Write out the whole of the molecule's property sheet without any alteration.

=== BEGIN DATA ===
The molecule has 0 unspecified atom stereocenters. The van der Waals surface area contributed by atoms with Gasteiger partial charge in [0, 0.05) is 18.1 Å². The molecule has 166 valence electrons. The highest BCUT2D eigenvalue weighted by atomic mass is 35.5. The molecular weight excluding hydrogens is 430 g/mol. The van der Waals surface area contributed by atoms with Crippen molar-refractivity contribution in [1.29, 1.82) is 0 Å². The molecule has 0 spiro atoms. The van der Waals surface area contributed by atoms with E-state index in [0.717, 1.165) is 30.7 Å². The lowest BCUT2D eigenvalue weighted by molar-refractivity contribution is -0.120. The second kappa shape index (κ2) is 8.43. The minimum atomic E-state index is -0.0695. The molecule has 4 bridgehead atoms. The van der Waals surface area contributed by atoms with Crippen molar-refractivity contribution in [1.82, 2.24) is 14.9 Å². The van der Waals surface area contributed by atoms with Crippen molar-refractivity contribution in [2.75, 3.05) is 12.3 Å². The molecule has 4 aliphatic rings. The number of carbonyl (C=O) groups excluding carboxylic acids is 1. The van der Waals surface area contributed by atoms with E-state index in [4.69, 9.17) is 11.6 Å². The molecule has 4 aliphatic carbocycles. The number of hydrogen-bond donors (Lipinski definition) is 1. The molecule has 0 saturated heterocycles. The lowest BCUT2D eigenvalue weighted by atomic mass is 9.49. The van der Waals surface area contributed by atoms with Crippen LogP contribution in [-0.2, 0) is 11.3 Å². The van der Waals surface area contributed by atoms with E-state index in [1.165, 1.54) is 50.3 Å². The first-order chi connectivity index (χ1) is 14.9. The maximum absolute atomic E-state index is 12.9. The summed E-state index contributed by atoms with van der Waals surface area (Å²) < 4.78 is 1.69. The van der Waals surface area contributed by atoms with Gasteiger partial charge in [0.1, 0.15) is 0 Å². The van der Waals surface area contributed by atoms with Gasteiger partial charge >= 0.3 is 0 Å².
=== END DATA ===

The molecule has 0 unspecified atom stereocenters. The van der Waals surface area contributed by atoms with Gasteiger partial charge in [0, 0.05) is 18.1 Å². The molecule has 166 valence electrons. The highest BCUT2D eigenvalue weighted by atomic mass is 35.5. The molecular weight excluding hydrogens is 430 g/mol. The van der Waals surface area contributed by atoms with Crippen molar-refractivity contribution in [1.29, 1.82) is 0 Å². The molecule has 0 spiro atoms. The van der Waals surface area contributed by atoms with E-state index in [0.717, 1.165) is 30.7 Å². The lowest BCUT2D eigenvalue weighted by molar-refractivity contribution is -0.120. The second kappa shape index (κ2) is 8.43. The minimum atomic E-state index is -0.0695. The molecule has 4 bridgehead atoms. The van der Waals surface area contributed by atoms with Crippen molar-refractivity contribution in [1.82, 2.24) is 14.9 Å². The van der Waals surface area contributed by atoms with Crippen molar-refractivity contribution in [2.75, 3.05) is 12.3 Å². The molecule has 4 aliphatic rings. The number of carbonyl (C=O) groups excluding carboxylic acids is 1. The van der Waals surface area contributed by atoms with E-state index in [4.69, 9.17) is 11.6 Å². The molecule has 4 aliphatic carbocycles. The number of hydrogen-bond donors (Lipinski definition) is 1. The molecule has 0 saturated heterocycles. The lowest BCUT2D eigenvalue weighted by atomic mass is 9.49. The van der Waals surface area contributed by atoms with Crippen LogP contribution in [-0.2, 0) is 11.3 Å². The van der Waals surface area contributed by atoms with E-state index in [1.165, 1.54) is 50.3 Å². The first-order chi connectivity index (χ1) is 14.9. The maximum absolute atomic E-state index is 12.9. The summed E-state index contributed by atoms with van der Waals surface area (Å²) < 4.78 is 1.69. The van der Waals surface area contributed by atoms with Gasteiger partial charge in [0.1, 0.15) is 0 Å². The van der Waals surface area contributed by atoms with Gasteiger partial charge >= 0.3 is 0 Å².